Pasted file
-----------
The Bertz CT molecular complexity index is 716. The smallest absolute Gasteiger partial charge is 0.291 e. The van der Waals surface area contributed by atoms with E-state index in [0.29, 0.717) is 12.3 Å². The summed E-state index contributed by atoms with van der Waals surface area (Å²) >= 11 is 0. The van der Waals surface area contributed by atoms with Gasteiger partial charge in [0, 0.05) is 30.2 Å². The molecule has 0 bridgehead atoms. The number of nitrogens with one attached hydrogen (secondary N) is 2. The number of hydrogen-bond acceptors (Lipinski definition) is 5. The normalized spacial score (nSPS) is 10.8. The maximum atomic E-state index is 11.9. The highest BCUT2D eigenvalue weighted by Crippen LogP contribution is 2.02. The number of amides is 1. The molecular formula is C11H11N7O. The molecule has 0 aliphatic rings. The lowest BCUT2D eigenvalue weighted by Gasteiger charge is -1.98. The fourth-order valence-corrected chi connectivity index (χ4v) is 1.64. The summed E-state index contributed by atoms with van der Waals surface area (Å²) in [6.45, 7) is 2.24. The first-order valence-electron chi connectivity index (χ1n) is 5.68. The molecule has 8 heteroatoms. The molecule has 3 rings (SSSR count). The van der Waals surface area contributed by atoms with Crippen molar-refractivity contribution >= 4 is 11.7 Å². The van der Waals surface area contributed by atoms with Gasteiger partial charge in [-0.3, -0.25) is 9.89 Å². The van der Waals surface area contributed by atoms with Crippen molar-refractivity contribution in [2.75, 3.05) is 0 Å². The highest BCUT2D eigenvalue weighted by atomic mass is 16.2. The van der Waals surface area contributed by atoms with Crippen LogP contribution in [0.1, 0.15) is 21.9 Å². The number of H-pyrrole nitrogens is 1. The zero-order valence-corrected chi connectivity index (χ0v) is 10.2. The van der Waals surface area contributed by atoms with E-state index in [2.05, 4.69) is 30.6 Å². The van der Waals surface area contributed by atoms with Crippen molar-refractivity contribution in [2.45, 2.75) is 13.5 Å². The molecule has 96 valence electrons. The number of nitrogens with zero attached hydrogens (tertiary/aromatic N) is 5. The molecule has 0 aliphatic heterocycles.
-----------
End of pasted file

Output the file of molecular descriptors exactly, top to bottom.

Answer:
The Bertz CT molecular complexity index is 716. The smallest absolute Gasteiger partial charge is 0.291 e. The van der Waals surface area contributed by atoms with E-state index in [0.29, 0.717) is 12.3 Å². The summed E-state index contributed by atoms with van der Waals surface area (Å²) >= 11 is 0. The van der Waals surface area contributed by atoms with Gasteiger partial charge in [0, 0.05) is 30.2 Å². The molecule has 0 bridgehead atoms. The number of nitrogens with one attached hydrogen (secondary N) is 2. The number of hydrogen-bond acceptors (Lipinski definition) is 5. The normalized spacial score (nSPS) is 10.8. The maximum atomic E-state index is 11.9. The highest BCUT2D eigenvalue weighted by Crippen LogP contribution is 2.02. The number of amides is 1. The molecular formula is C11H11N7O. The molecule has 0 aliphatic rings. The lowest BCUT2D eigenvalue weighted by Gasteiger charge is -1.98. The fourth-order valence-corrected chi connectivity index (χ4v) is 1.64. The summed E-state index contributed by atoms with van der Waals surface area (Å²) in [6.45, 7) is 2.24. The first-order valence-electron chi connectivity index (χ1n) is 5.68. The molecule has 8 heteroatoms. The molecule has 3 rings (SSSR count). The van der Waals surface area contributed by atoms with Crippen molar-refractivity contribution >= 4 is 11.7 Å². The van der Waals surface area contributed by atoms with Gasteiger partial charge in [-0.3, -0.25) is 9.89 Å². The van der Waals surface area contributed by atoms with Crippen molar-refractivity contribution in [2.75, 3.05) is 0 Å². The highest BCUT2D eigenvalue weighted by atomic mass is 16.2. The van der Waals surface area contributed by atoms with Crippen LogP contribution in [0.1, 0.15) is 21.9 Å². The number of H-pyrrole nitrogens is 1. The zero-order valence-corrected chi connectivity index (χ0v) is 10.2. The van der Waals surface area contributed by atoms with E-state index in [2.05, 4.69) is 30.6 Å². The van der Waals surface area contributed by atoms with Crippen molar-refractivity contribution in [2.45, 2.75) is 13.5 Å². The molecule has 96 valence electrons. The number of nitrogens with zero attached hydrogens (tertiary/aromatic N) is 5. The molecule has 0 aliphatic heterocycles.